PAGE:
PRIX DE L’ARC DE TRIOMPHE
Longchamp, Turf, 2400m
Sunday 6 October 2013
You might ask why a couple of maiden winners by a locally-based stallion can be coupled in the same article as a report on a race of the international stature of the Prix de l’Arc de Triomphe. The one is an epic for the racing world at large and to the French in particular, the other a personal vindication of Summerhill’s faith in the only son of Sunday Silence on the African continent.
Since this evening’s audience is as likely to comprise as many international readers as it will our local brethren, let’s talk about the Arc first. We did suggest on Friday that with their long history of success in the big race, you couldn’t ignore the claims of the fillies: the only thing is, we picked the wrong one, as The Fugue was promptly scratched, leaving Treve as the only realistic alternative. We may also have been off the mark in suggesting it wasn’t a vintage line-up; only time will tell us just how good the field was, but certainly, in the manner of her obliteration of this field, and in particular, the way she disposed of the favourite Orfevre, suggests that Treve at least, is something extraordinary. It’s probably fair to say the brilliance which characterised Orfevre’s stretch-run last year, was not there this time, but take nothing away from the unbeaten daughter of Motivator, it would’ve taken a Frankel-like performance to lower her colours on the day. Missing in action were Al Kazeem (either too far or too long a season,) the “King George” hero, Novellist, and the English Derby ace, Ruler Of The World.
There were those that were astonished when the Qatari ruling family, the Al-Thanis, coughed up €9million to the Head family for Treve earlier in the year, but on yesterday’s evidence, they won’t feel short-changed. The Al Thanis have been looming as a gigantic new presence in the sales rings of the world for a while now, and on the back of this, you can expect some serious opposition going forward to the hegemonies of the Maktoums and the industry’s longest upholders of value, Coolmore. You have to ask yourself, given the money they’re splashing on thoroughbreds right now, whether this doesn’t signal a new order in the Middle East, too, given the well-publicised woes which Dubai has experienced in recent years. The Qataris have been in buoyant spending form, not only in the world of racehorses, but in all their ventures, scheduled as they are to host the 2022 Fifa World Cup.
There are a couple of things that got our hearts fluttering this weekend, not the least of which the clash between the Springboks and the All Blacks at Ellis Park. We’d be lying if we didn’t confess to a moment during the match, when the Springboks snatched the lead with their fourth (and bonus point) try, that we fantasised that this could “be” the Rugby Championship. While there seemed to be a certain inevitability to the eventual outcome, there was just a brief interlude when South Africans had regained their pride, and in our own small way here at Summerhill, we felt a similar optimism when Admire Main racked up his fifth winner in a matter of just over a fortnight.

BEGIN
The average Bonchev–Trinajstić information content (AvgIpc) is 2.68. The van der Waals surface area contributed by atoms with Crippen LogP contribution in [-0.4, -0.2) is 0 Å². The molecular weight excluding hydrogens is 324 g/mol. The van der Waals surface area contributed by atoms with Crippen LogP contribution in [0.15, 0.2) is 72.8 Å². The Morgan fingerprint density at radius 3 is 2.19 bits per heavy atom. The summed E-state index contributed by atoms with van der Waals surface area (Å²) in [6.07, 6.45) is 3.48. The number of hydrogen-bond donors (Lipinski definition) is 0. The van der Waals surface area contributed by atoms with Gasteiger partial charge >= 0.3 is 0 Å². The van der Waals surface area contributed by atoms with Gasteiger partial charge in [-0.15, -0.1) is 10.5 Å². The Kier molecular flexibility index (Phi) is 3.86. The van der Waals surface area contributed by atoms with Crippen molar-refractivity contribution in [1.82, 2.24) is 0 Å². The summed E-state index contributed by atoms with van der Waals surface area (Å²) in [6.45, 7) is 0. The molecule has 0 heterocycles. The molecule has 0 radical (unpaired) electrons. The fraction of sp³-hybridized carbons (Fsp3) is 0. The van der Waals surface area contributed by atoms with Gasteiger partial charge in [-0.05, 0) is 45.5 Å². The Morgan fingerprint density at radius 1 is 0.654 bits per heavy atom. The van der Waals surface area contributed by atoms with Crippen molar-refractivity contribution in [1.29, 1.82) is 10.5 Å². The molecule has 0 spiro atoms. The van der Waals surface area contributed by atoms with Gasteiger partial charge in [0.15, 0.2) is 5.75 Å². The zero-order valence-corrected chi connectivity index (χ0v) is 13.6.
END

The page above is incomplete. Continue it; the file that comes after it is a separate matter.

Let’s face it, he came here with some sparkling credentials, not only for his uniqueness as the only son of one of the world’s breed-shaping stallions, but as the joint second-rated racehorse of his generation. It says something for relationships that the Yoshida family wanted to send as accomplished a racehorse as Admire Main to Summerhill, but for all that, astonishingly, there were not too many local breeders who understood the significance of it. It seems that Japan’s remoteness from the rest of the world has left them with a mountain to climb when it comes to spreading the Sunday Silence gospel, and by locating several sons and grandsons of the “emperor” in various other parts of the world, Shadai have done a sterling job in getting the word out.
Of course, Admire Main started with a handicap which all 2400m performers seem to struggle with, wherever they stand these days, unless it’s Coolmore or Darley in Europe or Japan itself, and even then there are “Doubting Thomases”.
Outside of Summerhill, there were just a few discerning “internationals” like Bridget Oppenheimer, Ronnie Napier, Alan Magid, Winston Chow, Alesh Naidoo, Keith Russon, Ian Todd, Albert Rapp and Michael Roberts who understood what the word “Sunday Silence” meant. As a result, there were only 49 foals in his first harvest. They were always going to want some ground and they were always going to get better with age and distance, and that’s exactly what we’ve seen. Yes, he did have a Group One-performing juvenile in his first crop (Admiral’s Eye, a winner again at Turffontein on Saturday) but even then, she registered her best performance when she eventually got to run over 1600m in the Thekwini Stakes (Gr.1). Like the Visionaires in America, they’re not just winning, they’re winning by good margins. Here is the fortnightly record.
|1st||ADMIRAL’S EYE||Charles Laird|
|1st||TOO MUCH FUN||Gavin van Zyl|
|1st||BAREFOOT LADY||Lucky Houdalakis|
|1st||GENTLE DESIRE||Stuart Pettigrew|
The standout of the weekend (perhaps the year) though, came from George Strawbridge’s Moonlight Cloud. Carrying the white and green colours the Summerhill sire of old, Imperial Dilemma, once did, she produced one of the most astonishing Group One performances I’ve seen in the centuries-honoured Prix de la Foret. Held up in the rear a dozen lengths off the pace in a comparative sprint (1400m,) her jockey never moved till the final furlong and a half against some of Europe’s best racehorses at the trip. The man either has ice in his veins or he was dead scared of his trainer’s retribution, but when she was asked as late as the 250 metre mark, it was lightning. She must’ve been two or three clear at the death, and by that I mean just that. The rest were “dead”. Watch the movie here.